Women and Retirement Savings – Women Have to Work Harder
Published on November 11, 2014
A report on CNN* recently showed that although women in general put away a larger percentage of their paychecks into a savings plan, they still lag behind men when it comes to the final savings amount. The report cited an analysis by Vanguard of more than a million savers with 401(k) plans which revealed that women are 10 percent more likely to enroll in their workplace savings plan and save a bigger chunk of their paychecks than their male counterparts.
However, in spite of their diligence about saving for retirement, those female savers have an average balance in their retirement plans that are far less than the men. Women’s average retirement savings are $78,000 as opposed to the male average balance of $121,000.
The Gender Wage Gap
Jean Young, a Vanguard senior research analyst, points to the gender wage gap (yes, it is still an issue in the workplace). In general, the men surveyed earned an average of 40 percent more than women. The Vanguard study showed the big disparity in average retirement savings showed up among the highest earners, where more male workers are bringing in the higher incomes.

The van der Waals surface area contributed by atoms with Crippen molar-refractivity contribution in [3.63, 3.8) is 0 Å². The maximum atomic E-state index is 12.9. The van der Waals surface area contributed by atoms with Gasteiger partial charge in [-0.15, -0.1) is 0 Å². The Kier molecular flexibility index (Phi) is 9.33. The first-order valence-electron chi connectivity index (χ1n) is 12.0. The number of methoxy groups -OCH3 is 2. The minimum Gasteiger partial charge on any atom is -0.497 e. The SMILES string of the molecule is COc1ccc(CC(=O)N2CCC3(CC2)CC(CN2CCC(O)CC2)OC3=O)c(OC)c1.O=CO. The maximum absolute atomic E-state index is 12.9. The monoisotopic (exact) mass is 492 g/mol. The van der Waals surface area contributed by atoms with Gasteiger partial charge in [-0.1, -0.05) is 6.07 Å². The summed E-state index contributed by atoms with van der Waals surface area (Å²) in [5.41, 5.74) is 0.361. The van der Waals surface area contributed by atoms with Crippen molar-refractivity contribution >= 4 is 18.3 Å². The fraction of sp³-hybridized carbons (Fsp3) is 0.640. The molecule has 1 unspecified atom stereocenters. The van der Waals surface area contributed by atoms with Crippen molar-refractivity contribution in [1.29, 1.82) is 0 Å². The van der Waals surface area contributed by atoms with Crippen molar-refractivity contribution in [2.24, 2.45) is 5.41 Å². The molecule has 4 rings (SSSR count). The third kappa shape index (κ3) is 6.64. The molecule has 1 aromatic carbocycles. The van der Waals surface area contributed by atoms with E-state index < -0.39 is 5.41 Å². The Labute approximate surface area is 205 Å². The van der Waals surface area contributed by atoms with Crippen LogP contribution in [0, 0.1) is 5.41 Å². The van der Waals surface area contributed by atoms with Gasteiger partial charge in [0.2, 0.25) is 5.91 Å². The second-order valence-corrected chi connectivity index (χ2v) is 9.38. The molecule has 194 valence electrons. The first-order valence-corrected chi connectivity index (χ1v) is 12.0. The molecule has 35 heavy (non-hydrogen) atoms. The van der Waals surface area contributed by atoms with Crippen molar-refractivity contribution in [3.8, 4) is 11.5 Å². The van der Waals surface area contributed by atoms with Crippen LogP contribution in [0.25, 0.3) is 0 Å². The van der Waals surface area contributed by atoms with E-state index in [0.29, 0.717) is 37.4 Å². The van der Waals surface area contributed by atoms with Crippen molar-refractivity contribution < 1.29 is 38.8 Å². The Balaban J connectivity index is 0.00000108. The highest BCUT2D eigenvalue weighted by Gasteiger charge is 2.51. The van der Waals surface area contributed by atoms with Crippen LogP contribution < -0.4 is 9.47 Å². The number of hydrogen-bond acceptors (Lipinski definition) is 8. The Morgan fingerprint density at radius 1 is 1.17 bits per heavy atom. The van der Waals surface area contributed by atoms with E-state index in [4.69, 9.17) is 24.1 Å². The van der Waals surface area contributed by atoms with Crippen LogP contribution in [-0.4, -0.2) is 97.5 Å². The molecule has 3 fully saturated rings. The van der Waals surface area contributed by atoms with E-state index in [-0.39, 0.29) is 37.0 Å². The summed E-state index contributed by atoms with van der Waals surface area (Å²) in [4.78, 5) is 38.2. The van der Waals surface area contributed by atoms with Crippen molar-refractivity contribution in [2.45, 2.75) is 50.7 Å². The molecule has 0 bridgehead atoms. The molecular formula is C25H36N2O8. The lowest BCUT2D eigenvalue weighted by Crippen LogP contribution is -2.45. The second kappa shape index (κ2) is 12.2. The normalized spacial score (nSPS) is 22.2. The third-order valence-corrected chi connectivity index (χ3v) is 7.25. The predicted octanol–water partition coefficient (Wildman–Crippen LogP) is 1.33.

In addition to the wage gap, other factors in women’s retirement savings shortfall include the fact that on average, women work 12 years less than men do over the course of their careers (Source: AARP Public Policy Institute). This is usually due to taking time off to raise children or care for sick spouses/partners or aging parents.
All that being said, a 401(k) might not be the only retirement plan someone has in place but the study does bring to light very important issues for women—and for all workers:
It’s never too early to start saving for retirement, and it’s crucial to save diligently throughout the course of one’s working life.
One way to build more retirement income is to self-direct your retirement plan and invest in a broader range of investments; by including nontraditional assets in your retirement plan, you could develop a more lucrative retirement portfolio. You may self-direct a Traditional or Roth IRA; if you are a business owner you can open a SIMPLE IRA for you and offer this plan to your employees; and if you are self-employed, you can open a self-directed SEP IRA, solo (k) or individual (k) plan. You may also self-direct a health savings account (HSA).
Opening a self-directed retirement account can’t close that gender wage gap . . . but it can take you further along the road to a more comfortable retirement.